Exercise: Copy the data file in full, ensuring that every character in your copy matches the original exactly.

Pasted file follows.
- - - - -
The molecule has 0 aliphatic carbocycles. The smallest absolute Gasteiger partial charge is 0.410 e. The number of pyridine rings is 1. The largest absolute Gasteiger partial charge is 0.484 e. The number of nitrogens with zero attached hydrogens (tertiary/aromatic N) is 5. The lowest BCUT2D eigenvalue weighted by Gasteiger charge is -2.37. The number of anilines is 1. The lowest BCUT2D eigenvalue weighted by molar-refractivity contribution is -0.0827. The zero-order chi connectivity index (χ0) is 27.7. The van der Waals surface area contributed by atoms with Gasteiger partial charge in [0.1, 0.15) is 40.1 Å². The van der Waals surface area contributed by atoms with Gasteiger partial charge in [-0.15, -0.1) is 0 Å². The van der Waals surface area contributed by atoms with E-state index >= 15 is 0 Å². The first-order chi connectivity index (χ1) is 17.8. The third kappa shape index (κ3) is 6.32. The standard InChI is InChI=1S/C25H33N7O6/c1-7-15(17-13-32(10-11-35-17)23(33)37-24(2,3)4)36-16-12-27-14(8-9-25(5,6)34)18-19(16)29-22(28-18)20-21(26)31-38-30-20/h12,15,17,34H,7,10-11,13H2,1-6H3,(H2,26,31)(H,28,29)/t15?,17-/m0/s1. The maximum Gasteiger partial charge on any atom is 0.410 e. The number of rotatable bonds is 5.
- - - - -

The molecule has 0 aliphatic carbocycles. The smallest absolute Gasteiger partial charge is 0.410 e. The number of pyridine rings is 1. The largest absolute Gasteiger partial charge is 0.484 e. The number of nitrogens with zero attached hydrogens (tertiary/aromatic N) is 5. The lowest BCUT2D eigenvalue weighted by Gasteiger charge is -2.37. The number of anilines is 1. The lowest BCUT2D eigenvalue weighted by molar-refractivity contribution is -0.0827. The zero-order chi connectivity index (χ0) is 27.7. The van der Waals surface area contributed by atoms with Gasteiger partial charge in [0.1, 0.15) is 40.1 Å². The van der Waals surface area contributed by atoms with Gasteiger partial charge in [-0.15, -0.1) is 0 Å². The van der Waals surface area contributed by atoms with E-state index >= 15 is 0 Å². The first-order chi connectivity index (χ1) is 17.8. The third kappa shape index (κ3) is 6.32. The standard InChI is InChI=1S/C25H33N7O6/c1-7-15(17-13-32(10-11-35-17)23(33)37-24(2,3)4)36-16-12-27-14(8-9-25(5,6)34)18-19(16)29-22(28-18)20-21(26)31-38-30-20/h12,15,17,34H,7,10-11,13H2,1-6H3,(H2,26,31)(H,28,29)/t15?,17-/m0/s1. The maximum Gasteiger partial charge on any atom is 0.410 e. The number of rotatable bonds is 5.